In the Sanctity of the Snake Pit - Flying Huey's in Vietnam
    Taking Fire - Flying Huey's in Vietnam
    Death in the A Shau Valley - A tour as a LRRP in Vietnam.

    I enjoyed all of the above over the last couple of months (got bugger all done as you can imagine) and each had it's own highs and lows. I don't regret reading any of them and I think they all make worthy additions to the library. Upon reflection the two books about the F-16's and the Harrier ops were very technical but very enlightening. It was a bit of an eye-opener for me. The books about Huey's in Vietnam each had their merits too and there were some outstanding excerpts in each of them. The laughs, the horrors, the sadness and the terror.

    I'll definitely look for your first suggestion @rossi.45

    If anyone has some recommendations on books about flying the A-10 in support of ground troops please let me know.

  5. #5
    R93
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    I recently finished Beyond Band of Brothers.

    Written by Dick Winters.

    It should be compulsory reading in schools imo.

    If today's kids could harness just 1% of this guys morals and drive, the world would be a better place in the future.

    Wife and I are planning a trip to France to see some sights but I will be most interested in seeing everything related to the 2 Wars especially the D Day sights.
    Apart from individuals no NZ units participated on D Day.
    Some individuals piloted and crewed aircraft that dropped thousands of soldiers behind enemy lines.
    Relating best with parachute infantry I can't imagine what it took to exit those doors on that night.

    Seeing the Dick Winters memorial at Sainte-Marie-Du-mont and hopefully the Brecourt Manor battle sight will be one of the highlights of the trip for me.


    Sent from my SM-G965F using Tapatalk
    Last edited by R93; 31-01-2019 at 02:54 PM.
    EeeBees, nzfubz, Mathias and 1 others like this.
    Do what ya want! Ya will anyway.

  6. #6
    Member Frogfeatures's Avatar
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    Quote Originally Posted by Max Headroom View Post
    Two I intend to re read this year:

    "Shooting from the lip" by Lee Hughes. About his time in the army as a gunnery officer.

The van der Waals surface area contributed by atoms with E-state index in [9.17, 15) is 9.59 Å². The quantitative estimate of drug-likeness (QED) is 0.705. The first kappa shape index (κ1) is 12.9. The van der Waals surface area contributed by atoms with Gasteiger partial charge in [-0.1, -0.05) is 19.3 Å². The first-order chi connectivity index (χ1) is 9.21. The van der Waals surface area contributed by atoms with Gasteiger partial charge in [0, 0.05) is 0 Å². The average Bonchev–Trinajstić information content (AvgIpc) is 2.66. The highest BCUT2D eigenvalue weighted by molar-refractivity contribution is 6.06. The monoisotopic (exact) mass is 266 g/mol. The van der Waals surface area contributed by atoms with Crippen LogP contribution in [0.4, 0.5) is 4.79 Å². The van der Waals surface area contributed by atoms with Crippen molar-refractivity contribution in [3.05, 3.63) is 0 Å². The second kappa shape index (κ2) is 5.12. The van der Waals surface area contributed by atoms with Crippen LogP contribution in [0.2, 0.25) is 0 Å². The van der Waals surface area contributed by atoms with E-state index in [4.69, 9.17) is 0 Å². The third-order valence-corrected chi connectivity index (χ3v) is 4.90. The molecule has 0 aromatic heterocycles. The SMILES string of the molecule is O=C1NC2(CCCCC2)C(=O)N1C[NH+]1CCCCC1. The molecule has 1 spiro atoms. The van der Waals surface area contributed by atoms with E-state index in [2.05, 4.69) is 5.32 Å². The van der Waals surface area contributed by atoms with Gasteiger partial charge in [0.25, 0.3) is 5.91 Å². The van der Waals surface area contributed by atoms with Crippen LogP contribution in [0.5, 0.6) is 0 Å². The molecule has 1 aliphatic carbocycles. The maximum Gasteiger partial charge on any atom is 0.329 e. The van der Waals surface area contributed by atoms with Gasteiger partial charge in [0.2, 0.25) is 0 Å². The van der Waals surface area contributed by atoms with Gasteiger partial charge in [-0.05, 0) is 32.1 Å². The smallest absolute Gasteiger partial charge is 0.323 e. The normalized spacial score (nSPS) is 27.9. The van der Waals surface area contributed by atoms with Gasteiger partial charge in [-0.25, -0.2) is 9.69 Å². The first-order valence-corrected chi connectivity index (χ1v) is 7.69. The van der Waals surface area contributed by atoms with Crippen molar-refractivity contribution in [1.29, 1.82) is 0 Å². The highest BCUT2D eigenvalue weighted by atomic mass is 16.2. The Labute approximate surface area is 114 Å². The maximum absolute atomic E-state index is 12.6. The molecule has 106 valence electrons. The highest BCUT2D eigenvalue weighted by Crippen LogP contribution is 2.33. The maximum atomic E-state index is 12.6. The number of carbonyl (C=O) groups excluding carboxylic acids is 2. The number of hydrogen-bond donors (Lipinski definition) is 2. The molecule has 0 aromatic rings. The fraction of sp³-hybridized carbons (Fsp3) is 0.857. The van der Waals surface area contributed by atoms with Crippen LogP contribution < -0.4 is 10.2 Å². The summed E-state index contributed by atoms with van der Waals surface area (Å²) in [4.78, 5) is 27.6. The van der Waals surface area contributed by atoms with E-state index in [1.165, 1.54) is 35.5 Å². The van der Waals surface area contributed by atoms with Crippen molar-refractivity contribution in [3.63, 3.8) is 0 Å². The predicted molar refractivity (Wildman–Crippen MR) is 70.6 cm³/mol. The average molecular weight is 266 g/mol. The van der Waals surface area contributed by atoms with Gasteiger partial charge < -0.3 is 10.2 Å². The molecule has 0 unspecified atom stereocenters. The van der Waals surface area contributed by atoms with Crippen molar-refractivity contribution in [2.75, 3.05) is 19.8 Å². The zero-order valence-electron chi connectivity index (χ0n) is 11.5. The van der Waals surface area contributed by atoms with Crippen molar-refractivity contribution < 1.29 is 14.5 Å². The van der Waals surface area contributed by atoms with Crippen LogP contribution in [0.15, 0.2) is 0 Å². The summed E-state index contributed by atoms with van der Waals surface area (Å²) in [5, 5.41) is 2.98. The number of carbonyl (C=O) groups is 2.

From the back cover of the book:

    "Regularly led astray by friends, fools, and his own sense of mischief, he reveals some of the funniest stories ever told about life in the army.

    Horrendous games in the mess, outrageous practical jokes, strange field exercises, diabolical army equipment are brought to rowdy , boisterous life through the eyes of a man who was there when it all went wrong"

    The other one was written by a dear friend of mine.

    "More than the odd round mate " By Chris Phillips. A book about being a pest controller, and commercial shooter.

    From the back cover:

    "I wore out more than my share of 10/22's, Mini14 Rugers,and Remington 30/06 autoloaders".
    Chris’s hard case
    Works for DOC these days
    Max Headroom likes this.
    He nui to ngaromanga, he iti to putanga.

    You depart with mighty boasts, but you come back having done little.
    Sounds like a typical hunting trip !

  7. #7
    Member 40mm's Avatar
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    Chicken hawk (vietnam air cav)
    Devils guard (WW2 ss soldiers tale of fighting the Viet Minh for the French)
    the 13th valley (Vietnam A shau valley I think, fiction but must be based on some true stuff)
    forgotten soldier (eastern front German perspective)
    Iron coffins (WW2 U boats)
    To the limit (Vietnam air cav etc)
    Candle moth (cant remember, but was good)


    CHICKENHAWK, IRONCOFFINS, FORGOTTEN SOLDIER, DEVILS GUARD HIGHLY RECOMMENDED
    Use enough gun

  8. #8
    Member Pengy's Avatar
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    The Quiet forest. Fiona M.F McQueen.
    Reading it with an open mind
    Forgotmaboltagain+1